by Mary Roberts Rinehart
Natalie Spencer was giving a dinner. She was not an easy hostess.
Like most women of futile lives she lacked a sense of proportion,
and the small and unimportant details of the service absorbed her.
Such conversation as she threw at random, to right and left, was
trivial and distracted.
Yet the dinner was an unimportant one. It had been given with an
eye more to the menu than to the guest list, which was characteristic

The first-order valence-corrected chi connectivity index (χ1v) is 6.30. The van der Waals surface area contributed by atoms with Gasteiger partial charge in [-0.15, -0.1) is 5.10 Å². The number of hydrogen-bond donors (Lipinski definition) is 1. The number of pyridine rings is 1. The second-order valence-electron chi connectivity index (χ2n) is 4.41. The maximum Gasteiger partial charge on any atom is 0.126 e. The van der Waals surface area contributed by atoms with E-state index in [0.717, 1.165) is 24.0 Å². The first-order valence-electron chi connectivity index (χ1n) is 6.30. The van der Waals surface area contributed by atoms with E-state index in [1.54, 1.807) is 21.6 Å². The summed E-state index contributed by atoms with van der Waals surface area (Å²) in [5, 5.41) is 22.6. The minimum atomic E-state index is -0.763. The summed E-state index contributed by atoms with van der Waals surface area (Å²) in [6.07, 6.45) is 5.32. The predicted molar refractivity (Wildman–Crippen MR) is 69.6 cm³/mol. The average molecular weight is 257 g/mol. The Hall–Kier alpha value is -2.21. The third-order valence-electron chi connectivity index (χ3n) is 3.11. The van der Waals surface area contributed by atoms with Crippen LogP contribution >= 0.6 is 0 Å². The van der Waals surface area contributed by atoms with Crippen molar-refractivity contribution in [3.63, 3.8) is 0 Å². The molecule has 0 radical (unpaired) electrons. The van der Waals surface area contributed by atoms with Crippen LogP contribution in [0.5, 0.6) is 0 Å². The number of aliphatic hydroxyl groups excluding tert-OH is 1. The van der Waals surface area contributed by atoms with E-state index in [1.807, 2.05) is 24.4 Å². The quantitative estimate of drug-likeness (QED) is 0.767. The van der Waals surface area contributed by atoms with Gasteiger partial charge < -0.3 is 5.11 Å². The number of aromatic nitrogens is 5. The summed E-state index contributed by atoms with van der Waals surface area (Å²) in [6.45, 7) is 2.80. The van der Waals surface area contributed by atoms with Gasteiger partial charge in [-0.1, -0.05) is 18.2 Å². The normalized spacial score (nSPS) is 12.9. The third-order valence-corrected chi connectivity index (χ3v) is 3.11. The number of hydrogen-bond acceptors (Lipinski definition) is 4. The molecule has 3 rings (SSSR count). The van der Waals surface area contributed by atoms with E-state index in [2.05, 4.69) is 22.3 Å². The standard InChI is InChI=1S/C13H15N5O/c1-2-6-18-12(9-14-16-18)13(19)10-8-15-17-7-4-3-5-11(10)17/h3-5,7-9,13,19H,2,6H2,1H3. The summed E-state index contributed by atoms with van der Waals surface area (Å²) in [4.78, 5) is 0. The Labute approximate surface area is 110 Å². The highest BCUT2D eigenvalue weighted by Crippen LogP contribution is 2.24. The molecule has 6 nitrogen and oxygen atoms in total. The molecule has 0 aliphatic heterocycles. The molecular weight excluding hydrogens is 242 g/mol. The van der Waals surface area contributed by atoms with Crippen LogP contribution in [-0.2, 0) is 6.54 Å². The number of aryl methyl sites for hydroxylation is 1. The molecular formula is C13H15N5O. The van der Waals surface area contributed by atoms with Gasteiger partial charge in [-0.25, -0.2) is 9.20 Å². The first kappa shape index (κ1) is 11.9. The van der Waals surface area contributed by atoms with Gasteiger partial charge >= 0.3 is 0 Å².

of Natalie's mental processes. It was also characteristic that when
the final course had been served without mishap, and she gave a sigh
of relief before the gesture of withdrawal which was a signal to the
other women, that she had realized no lack in it. The food had been
good, the service satisfactory. She stood up, slim and beautifully
dressed, and gathered up the women with a smile.
The movement found Doctor Haverford, at her left, unprepared and
with his coffee cup in his hand. He put it down hastily and rose,
and the small cup overturned in its saucer, sending a smudge of
brown into the cloth.